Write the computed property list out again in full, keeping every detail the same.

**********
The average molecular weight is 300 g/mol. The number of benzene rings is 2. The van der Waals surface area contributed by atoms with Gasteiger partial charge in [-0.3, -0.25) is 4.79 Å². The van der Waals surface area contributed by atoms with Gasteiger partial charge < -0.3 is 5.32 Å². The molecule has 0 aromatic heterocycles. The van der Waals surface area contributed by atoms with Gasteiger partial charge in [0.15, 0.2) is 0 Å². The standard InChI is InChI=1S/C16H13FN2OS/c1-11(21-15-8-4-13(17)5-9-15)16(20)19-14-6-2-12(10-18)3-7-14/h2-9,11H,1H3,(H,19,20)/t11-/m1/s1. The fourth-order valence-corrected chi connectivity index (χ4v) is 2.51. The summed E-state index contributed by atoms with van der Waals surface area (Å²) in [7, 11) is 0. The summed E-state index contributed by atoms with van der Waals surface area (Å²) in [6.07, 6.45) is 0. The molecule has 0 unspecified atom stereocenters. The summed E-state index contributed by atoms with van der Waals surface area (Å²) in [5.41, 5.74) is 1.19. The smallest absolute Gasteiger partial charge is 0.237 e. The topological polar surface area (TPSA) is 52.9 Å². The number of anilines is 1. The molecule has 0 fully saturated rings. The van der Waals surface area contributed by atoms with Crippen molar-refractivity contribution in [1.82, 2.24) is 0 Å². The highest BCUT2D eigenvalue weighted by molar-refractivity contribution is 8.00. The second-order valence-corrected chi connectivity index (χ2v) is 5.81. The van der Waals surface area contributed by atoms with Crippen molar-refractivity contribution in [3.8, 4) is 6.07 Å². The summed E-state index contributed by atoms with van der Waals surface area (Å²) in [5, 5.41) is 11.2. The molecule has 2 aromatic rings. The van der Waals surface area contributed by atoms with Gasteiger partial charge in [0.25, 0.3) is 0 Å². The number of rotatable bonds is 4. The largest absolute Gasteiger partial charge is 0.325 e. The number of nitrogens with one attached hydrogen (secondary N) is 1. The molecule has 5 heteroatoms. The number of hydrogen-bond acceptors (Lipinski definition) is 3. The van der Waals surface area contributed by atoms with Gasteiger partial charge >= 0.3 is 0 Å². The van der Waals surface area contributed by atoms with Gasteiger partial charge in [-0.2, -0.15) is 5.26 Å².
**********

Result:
The average molecular weight is 300 g/mol. The number of benzene rings is 2. The van der Waals surface area contributed by atoms with Gasteiger partial charge in [-0.3, -0.25) is 4.79 Å². The van der Waals surface area contributed by atoms with Gasteiger partial charge < -0.3 is 5.32 Å². The molecule has 0 aromatic heterocycles. The van der Waals surface area contributed by atoms with Gasteiger partial charge in [0.15, 0.2) is 0 Å². The standard InChI is InChI=1S/C16H13FN2OS/c1-11(21-15-8-4-13(17)5-9-15)16(20)19-14-6-2-12(10-18)3-7-14/h2-9,11H,1H3,(H,19,20)/t11-/m1/s1. The fourth-order valence-corrected chi connectivity index (χ4v) is 2.51. The summed E-state index contributed by atoms with van der Waals surface area (Å²) in [7, 11) is 0. The summed E-state index contributed by atoms with van der Waals surface area (Å²) in [6.07, 6.45) is 0. The molecule has 0 unspecified atom stereocenters. The summed E-state index contributed by atoms with van der Waals surface area (Å²) in [5.41, 5.74) is 1.19. The smallest absolute Gasteiger partial charge is 0.237 e. The topological polar surface area (TPSA) is 52.9 Å². The number of anilines is 1. The molecule has 0 fully saturated rings. The van der Waals surface area contributed by atoms with Crippen molar-refractivity contribution in [1.82, 2.24) is 0 Å². The highest BCUT2D eigenvalue weighted by molar-refractivity contribution is 8.00. The second-order valence-corrected chi connectivity index (χ2v) is 5.81. The van der Waals surface area contributed by atoms with Crippen molar-refractivity contribution in [3.8, 4) is 6.07 Å². The summed E-state index contributed by atoms with van der Waals surface area (Å²) in [5, 5.41) is 11.2. The molecule has 2 aromatic rings. The van der Waals surface area contributed by atoms with Gasteiger partial charge in [0.25, 0.3) is 0 Å². The number of rotatable bonds is 4. The largest absolute Gasteiger partial charge is 0.325 e. The number of nitrogens with one attached hydrogen (secondary N) is 1. The molecule has 5 heteroatoms. The number of hydrogen-bond acceptors (Lipinski definition) is 3. The van der Waals surface area contributed by atoms with Gasteiger partial charge >= 0.3 is 0 Å². The van der Waals surface area contributed by atoms with Gasteiger partial charge in [-0.2, -0.15) is 5.26 Å².